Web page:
Wednesday, February 27, 2008

What would you do with $100,000?

Several years ago, I hit a huge financial milestone and like any accomplishment or good news, I was eager to share. I mentioned to a good friend of mine (former college roommate and fellow engineer) that I had saved and invested my earnings resulting in a nest egg of $100,000. (I also had a small mortgage at the time, so my net worth was actually much less)

Her response was that of surprise and prompted several questions: How did you ever do that? Do you invest in stocks? Where did you learn to invest?

I responded that what little investment knowledge I possessed was from self-directed reading of financial magazines and a few discussions with my family members. My folks and one grandfather had invested in stocks, so it was not totally foreign to me. In fact, I was always intrigued with the market. I have a flare for gambling and as a young, wide-eyed kid, the market seemed to be a gambler's paradise. Even so, at that time I only had a couple of individual stocks while the bulk of my money was in mutual funds.

Anyway, after answering her questions, I asked what she and her husband would do if they had $100,000. Without a second thought, she said they would quit their jobs and live off the money until they had to return to work. I was stunned.

For a little background, this friend is a very logical person, an engineer, a problem solver. She was from a middle class family just like myself and she had always had a job and always had money. I never heard her say even once that she didn’t have money to do something or go somewhere. And this was before everybody had a credit card. Back then you actually had to have cash in your hand to go have a good time.

I realized then that money to my friend was a tool to get things. Money just comes and goes in and out of her life. It is not something to hang on to for a rainy day or even to grow for future needs. Her attitude was that if she needed more, she would work to generate more. She would often say – It’s just money, I can always make more.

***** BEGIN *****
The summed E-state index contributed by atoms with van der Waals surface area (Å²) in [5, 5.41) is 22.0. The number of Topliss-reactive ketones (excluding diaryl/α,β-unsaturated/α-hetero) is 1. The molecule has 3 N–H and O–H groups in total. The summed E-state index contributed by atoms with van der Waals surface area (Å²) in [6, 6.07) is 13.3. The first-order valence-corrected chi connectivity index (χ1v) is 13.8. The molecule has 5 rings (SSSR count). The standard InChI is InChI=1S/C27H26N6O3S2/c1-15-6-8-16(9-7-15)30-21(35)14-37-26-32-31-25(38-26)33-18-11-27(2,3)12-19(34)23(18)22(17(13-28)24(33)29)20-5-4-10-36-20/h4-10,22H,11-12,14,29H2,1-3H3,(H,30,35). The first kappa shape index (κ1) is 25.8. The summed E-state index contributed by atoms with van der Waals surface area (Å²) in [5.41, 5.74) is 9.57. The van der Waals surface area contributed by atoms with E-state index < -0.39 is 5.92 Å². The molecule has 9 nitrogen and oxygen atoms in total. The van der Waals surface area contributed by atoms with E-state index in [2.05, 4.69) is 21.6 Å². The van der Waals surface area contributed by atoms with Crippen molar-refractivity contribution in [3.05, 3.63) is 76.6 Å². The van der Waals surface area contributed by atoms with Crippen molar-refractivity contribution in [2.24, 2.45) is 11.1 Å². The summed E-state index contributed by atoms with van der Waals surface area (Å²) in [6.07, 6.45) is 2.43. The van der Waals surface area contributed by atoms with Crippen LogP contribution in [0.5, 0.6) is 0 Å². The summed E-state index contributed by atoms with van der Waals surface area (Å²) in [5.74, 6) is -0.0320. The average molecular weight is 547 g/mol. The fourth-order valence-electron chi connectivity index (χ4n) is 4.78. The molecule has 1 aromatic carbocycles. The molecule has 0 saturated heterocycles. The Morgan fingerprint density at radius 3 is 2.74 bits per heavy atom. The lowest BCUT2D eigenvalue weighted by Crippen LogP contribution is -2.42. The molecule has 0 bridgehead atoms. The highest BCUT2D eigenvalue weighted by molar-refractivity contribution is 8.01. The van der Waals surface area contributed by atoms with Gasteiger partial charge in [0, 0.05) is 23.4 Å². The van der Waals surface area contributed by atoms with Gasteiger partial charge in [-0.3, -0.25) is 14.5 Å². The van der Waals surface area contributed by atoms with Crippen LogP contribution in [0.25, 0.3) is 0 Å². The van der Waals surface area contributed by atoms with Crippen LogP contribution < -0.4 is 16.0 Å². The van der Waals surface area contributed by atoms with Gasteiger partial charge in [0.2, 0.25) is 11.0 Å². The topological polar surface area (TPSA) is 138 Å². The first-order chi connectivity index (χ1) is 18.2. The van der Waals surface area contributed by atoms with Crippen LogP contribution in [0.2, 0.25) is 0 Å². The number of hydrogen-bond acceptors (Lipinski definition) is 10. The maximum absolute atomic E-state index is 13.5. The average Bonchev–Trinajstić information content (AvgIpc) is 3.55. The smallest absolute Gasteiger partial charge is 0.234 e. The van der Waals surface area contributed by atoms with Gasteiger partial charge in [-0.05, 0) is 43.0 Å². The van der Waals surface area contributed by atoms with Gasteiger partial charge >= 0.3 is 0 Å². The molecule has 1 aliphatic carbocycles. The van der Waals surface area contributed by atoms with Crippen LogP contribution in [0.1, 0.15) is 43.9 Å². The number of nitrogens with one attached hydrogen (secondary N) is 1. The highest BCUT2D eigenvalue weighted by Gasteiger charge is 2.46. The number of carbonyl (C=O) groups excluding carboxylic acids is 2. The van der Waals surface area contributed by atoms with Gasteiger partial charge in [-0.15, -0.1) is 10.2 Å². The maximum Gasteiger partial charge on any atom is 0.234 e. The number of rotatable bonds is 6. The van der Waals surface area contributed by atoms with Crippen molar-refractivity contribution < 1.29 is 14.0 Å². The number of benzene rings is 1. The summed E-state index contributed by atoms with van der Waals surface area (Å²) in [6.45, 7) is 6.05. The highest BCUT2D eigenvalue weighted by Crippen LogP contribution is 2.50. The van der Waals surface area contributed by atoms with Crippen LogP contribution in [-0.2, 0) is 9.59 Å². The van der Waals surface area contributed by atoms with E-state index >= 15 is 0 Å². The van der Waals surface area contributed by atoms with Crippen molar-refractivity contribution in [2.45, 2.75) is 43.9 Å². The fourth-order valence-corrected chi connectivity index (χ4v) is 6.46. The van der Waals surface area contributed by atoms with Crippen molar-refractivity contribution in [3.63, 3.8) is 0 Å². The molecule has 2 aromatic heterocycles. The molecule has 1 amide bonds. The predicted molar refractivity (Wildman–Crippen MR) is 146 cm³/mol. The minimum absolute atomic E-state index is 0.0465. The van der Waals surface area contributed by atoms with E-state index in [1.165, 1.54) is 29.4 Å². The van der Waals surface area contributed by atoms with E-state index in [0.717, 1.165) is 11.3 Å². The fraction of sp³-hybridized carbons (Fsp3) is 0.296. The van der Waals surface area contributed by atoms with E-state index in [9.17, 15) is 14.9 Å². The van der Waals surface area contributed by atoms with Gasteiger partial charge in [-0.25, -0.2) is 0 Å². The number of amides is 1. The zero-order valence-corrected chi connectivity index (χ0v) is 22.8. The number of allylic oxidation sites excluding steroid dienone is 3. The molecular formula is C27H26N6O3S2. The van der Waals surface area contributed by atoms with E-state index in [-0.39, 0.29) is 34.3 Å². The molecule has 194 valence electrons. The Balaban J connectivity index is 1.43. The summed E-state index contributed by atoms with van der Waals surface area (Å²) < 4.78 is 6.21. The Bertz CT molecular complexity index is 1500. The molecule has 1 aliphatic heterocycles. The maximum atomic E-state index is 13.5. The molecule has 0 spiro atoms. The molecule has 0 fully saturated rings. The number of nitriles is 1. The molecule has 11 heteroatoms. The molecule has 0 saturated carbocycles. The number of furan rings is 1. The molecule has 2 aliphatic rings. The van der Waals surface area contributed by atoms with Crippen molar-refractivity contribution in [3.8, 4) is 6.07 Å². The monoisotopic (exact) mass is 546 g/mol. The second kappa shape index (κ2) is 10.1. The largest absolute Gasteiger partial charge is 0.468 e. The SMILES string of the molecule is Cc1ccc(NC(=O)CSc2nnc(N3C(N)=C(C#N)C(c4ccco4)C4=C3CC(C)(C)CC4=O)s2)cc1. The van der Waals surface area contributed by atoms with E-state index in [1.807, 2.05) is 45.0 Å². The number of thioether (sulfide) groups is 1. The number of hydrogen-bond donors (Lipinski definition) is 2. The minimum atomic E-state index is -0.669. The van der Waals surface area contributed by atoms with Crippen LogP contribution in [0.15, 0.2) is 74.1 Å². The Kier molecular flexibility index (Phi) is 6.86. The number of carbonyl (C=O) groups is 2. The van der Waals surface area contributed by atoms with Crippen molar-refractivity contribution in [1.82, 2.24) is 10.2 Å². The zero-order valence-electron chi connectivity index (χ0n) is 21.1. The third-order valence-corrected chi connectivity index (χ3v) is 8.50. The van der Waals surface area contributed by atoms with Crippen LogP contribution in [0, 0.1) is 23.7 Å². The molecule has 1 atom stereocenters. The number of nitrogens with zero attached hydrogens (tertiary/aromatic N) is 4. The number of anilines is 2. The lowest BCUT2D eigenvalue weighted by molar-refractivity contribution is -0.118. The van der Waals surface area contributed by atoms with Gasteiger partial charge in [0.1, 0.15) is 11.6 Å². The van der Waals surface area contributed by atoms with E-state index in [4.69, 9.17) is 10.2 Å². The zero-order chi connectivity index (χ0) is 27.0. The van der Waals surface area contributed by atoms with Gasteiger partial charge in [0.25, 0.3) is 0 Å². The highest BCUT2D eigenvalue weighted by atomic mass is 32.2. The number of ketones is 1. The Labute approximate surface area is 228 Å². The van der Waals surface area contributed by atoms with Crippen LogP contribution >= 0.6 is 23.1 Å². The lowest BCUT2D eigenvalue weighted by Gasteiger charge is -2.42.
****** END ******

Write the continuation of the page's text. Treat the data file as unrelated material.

I admit that I do admire her confidence and positve attitude towards work. She seemed to be certain that it was never going to be a problem to get more money.

I have never thought in those terms, ever. I have always viewed money and even things as coming in discrete, finite, limited quantities. I must have lived a previously life during the depression, or something. LOL. I was one of those kid's that would never use my cool magic markers from K-mart, because I didn't know if I would get anymore, ever again.

For whatever reason, I have a great respect for money and even things - because they require money to get. And I enjoy watching my money grow with very little effort from me. It is extremely cool to know that your money is working for you all of the time. Even while you are resting, asleep, on vacation, shopping, etc. I saw it as a way to get off the treadmill, so that one day I wouldn’t need to work to make more.

By the way, my friend never asked me what I was going to do with the money. And that is another story for another day's

For more PF stories, please visit the Carnival of Money, Growth and Happiness. My article "What to expect for the average pay raise in 2008" was included.


  1. Nice Entry. I also believe that money is a tool, but I'm not as cavalier as your friend regarding accumulating it .

    In truth, none of us know what our actual earning potential will be in the future and we can't just assume there will always be a job waiting for us that will allow us to earn the money to suit our lifestyle.

    To me, money is a tool for comfort, but it's also a means for increasing your options and ultimately granting you the means to financial independence.

    I know many folks that don't even consider accelerated accumulation/growth and are content to just put in 30+ years of work while they wait for their 401Ks to grow. When I try to tell them about other investment options and opportunities, most dismiss it as too hard or too boring.

    I think whatever we do with our savings to make financial freedom arrive faster is anything but boring. =)

  2. Appreciate the comments. You’re right, it seems most people are content with the 30 year treadmill. Whenever I mention investment options to co-workers, they tell me they don’t have the money, but they have every electronic gadget imaginable.